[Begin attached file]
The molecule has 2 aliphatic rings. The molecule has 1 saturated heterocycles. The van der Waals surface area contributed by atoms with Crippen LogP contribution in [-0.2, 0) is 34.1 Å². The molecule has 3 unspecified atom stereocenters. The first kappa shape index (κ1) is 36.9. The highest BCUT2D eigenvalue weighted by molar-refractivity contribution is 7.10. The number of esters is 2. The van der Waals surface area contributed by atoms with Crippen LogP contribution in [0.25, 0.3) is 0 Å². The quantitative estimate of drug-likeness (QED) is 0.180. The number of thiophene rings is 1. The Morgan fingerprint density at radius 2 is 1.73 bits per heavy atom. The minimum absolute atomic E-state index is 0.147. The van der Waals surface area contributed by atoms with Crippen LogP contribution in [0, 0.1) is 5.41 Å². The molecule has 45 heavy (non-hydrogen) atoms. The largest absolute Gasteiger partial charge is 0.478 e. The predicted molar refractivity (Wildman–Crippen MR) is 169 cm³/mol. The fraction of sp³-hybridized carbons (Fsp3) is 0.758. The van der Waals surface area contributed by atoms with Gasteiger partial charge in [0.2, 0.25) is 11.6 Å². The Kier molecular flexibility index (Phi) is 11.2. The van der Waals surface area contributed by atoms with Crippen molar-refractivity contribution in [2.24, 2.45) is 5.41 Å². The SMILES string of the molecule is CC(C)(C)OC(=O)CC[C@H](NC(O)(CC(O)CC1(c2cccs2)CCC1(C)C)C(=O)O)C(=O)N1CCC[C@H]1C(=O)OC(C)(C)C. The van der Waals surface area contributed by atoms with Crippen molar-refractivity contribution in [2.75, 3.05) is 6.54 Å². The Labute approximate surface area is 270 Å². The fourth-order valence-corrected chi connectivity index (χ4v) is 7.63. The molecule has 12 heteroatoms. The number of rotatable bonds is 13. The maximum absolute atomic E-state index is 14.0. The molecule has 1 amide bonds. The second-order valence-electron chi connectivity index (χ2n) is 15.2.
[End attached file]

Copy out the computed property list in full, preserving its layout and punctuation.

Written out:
The molecule has 2 aliphatic rings. The molecule has 1 saturated heterocycles. The van der Waals surface area contributed by atoms with Crippen LogP contribution in [-0.2, 0) is 34.1 Å². The molecule has 3 unspecified atom stereocenters. The first kappa shape index (κ1) is 36.9. The highest BCUT2D eigenvalue weighted by molar-refractivity contribution is 7.10. The number of esters is 2. The van der Waals surface area contributed by atoms with Crippen LogP contribution in [0.25, 0.3) is 0 Å². The quantitative estimate of drug-likeness (QED) is 0.180. The number of thiophene rings is 1. The Morgan fingerprint density at radius 2 is 1.73 bits per heavy atom. The minimum absolute atomic E-state index is 0.147. The van der Waals surface area contributed by atoms with Crippen LogP contribution in [0, 0.1) is 5.41 Å². The molecule has 45 heavy (non-hydrogen) atoms. The largest absolute Gasteiger partial charge is 0.478 e. The predicted molar refractivity (Wildman–Crippen MR) is 169 cm³/mol. The fraction of sp³-hybridized carbons (Fsp3) is 0.758. The van der Waals surface area contributed by atoms with Gasteiger partial charge in [0.2, 0.25) is 11.6 Å². The Kier molecular flexibility index (Phi) is 11.2. The van der Waals surface area contributed by atoms with Crippen molar-refractivity contribution in [2.24, 2.45) is 5.41 Å². The SMILES string of the molecule is CC(C)(C)OC(=O)CC[C@H](NC(O)(CC(O)CC1(c2cccs2)CCC1(C)C)C(=O)O)C(=O)N1CCC[C@H]1C(=O)OC(C)(C)C. The van der Waals surface area contributed by atoms with Crippen molar-refractivity contribution in [2.75, 3.05) is 6.54 Å². The Labute approximate surface area is 270 Å². The fourth-order valence-corrected chi connectivity index (χ4v) is 7.63. The molecule has 12 heteroatoms. The number of rotatable bonds is 13. The maximum absolute atomic E-state index is 14.0. The molecule has 1 amide bonds. The second-order valence-electron chi connectivity index (χ2n) is 15.2.